Last night I finally put up the promised images from the Canberra fires of 2003 As I have explained in the introduction to the album, I live in one of the suburbs where residents fought the fires, many losing their homes. After the fires in Canberra on January 18 2003 I spent a few hours each day taking photos of the devastation around me. Every day my partner and myself walked the district and I took hundreds of photos in the months afterwards.
I am not a photographer and at the time could not make sense of why I was doing this. One morning I realised that this activity was my way of trying to make sense of the experience and that there is simply no way to make sense of the tragedy. I haven’t taken a photo in the district since that morning.
However recently I have had the energy and will to start sorting them out. The contents of this album are a few images from the many films I exposed during that time. Some were taken with a digital camera others are film.
After a bit of a saga between me an my ISP server drizzle stitch has just been added to the Stitch Collection .
Drizzle stitch is a down right peculiar stitch with loads of personality and individuality as it stands free from the foundation fabric. When you first read the instructions, if you are kind, you will think there is an editing error. If you are not, you will think I am mad. Let me assure you trails with ISP servers aside, I am not and there is no error. In order to create this stitch you have to unthread and rethread the needle a number of times during the process of working. This feels counter intuitive particularly if you hate threading needles!
As a stitch it is worth the effort simply because it is so different and adds high texture to embroidery. I have yet to show it to anyone without their reaction being one of first smiling then wanting to touch.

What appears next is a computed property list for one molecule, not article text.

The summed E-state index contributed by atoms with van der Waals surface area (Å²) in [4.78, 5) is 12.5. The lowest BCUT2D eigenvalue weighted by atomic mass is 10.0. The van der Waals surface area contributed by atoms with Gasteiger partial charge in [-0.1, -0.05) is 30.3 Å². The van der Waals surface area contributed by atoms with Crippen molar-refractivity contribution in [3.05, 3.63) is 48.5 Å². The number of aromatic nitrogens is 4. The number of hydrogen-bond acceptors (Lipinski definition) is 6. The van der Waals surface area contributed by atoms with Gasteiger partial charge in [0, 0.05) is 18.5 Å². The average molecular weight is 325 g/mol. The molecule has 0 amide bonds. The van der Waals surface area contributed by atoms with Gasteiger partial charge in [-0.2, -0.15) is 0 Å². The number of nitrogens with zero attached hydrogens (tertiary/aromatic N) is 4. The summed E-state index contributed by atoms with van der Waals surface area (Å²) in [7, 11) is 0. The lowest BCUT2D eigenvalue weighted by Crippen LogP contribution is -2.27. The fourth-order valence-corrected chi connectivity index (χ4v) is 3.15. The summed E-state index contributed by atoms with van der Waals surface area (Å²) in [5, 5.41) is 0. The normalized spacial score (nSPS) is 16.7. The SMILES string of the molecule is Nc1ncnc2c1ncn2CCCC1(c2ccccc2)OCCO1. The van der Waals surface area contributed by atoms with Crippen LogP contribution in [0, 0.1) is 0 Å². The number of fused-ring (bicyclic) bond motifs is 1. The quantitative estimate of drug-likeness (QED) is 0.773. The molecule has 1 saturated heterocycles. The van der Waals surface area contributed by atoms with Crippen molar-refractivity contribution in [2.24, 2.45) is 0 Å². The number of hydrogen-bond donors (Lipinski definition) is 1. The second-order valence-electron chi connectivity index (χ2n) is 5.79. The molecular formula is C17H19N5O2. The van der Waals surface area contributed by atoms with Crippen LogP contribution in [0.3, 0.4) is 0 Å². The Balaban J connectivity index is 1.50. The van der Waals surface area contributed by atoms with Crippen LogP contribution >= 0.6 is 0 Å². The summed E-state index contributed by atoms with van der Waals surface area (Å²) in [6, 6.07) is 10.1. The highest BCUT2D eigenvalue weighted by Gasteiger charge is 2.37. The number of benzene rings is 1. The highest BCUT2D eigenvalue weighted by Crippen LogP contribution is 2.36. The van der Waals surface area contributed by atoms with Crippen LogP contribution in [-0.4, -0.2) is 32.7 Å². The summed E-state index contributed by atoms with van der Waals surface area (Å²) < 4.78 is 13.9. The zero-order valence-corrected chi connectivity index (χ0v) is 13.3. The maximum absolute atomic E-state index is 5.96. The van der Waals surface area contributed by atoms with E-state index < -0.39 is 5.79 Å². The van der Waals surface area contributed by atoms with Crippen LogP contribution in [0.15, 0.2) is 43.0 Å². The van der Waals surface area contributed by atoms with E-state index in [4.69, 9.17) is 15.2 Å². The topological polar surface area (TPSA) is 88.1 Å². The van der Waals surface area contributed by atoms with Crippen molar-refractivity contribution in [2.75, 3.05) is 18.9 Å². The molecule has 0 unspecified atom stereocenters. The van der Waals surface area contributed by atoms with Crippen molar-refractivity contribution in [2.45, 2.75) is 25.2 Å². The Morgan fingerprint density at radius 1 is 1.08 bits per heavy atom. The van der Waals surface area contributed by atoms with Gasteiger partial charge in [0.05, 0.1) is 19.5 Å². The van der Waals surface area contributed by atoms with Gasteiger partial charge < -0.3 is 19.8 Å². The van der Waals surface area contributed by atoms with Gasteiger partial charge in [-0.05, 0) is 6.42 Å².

As I have just said it is a very distinctive and individualist as a stitch but it is also a good team member as well. Drizzle stitches look good in clusters. It doesn’t mind hanging around with other stitches either. Its a very social stitch (even if sometimes the eccentric in the group). Drizzle stitch works well with company such as Palistrina or knotted stitches such as French knots or bullion knots. It also looks great if you combine with woven or whipped wheels and Casalguidi techniques . Being a textured stitch, of course couching techniques also work well.
Beadwork techniques are easily included tucked in between clusters of this stitch. Or manipulate the foundation fabric to start off with a textured surface. Techniques such as slashing and pleating before stitch work well. Another possibility it to use techniques that involve padding or quilting such as trupunto.
Since it is a textured stitch a thread with a firm twist in it such as pearl cotton is ideal to use to test it out. Once mastered experiment with other threads particularly those that have been space dyed by hand. There are a group of stitches that all involve this cast on technique.
Drizzle stitch is not just for those who like to push the structure of a stitch for it is used in conservative embroidery as well. Traditionally drizzle stitch is used in styles like Brazilian embroidery. It is often employed to create floral motifs or worked in the center of floral motifs. Its high texture and organic feel lends itself to a much wider use. For instance worked with just a few cast ons and pulled tight the stitch looks like a small sea shell.
Grab a piece of cloth and try it out – experiment and I think you will find it triggers your imagination in all sorts of directions.
Charlotte Jirousek of Cornell University have provided a textbook for Art Design and Visual Thinking a course on design. The site includes articles on the design elements, application of media and notes on the fine art movements, and the decorative arts. This site has a number of strengths as it is interactive, linking to sources online and it is not limited to Western Art.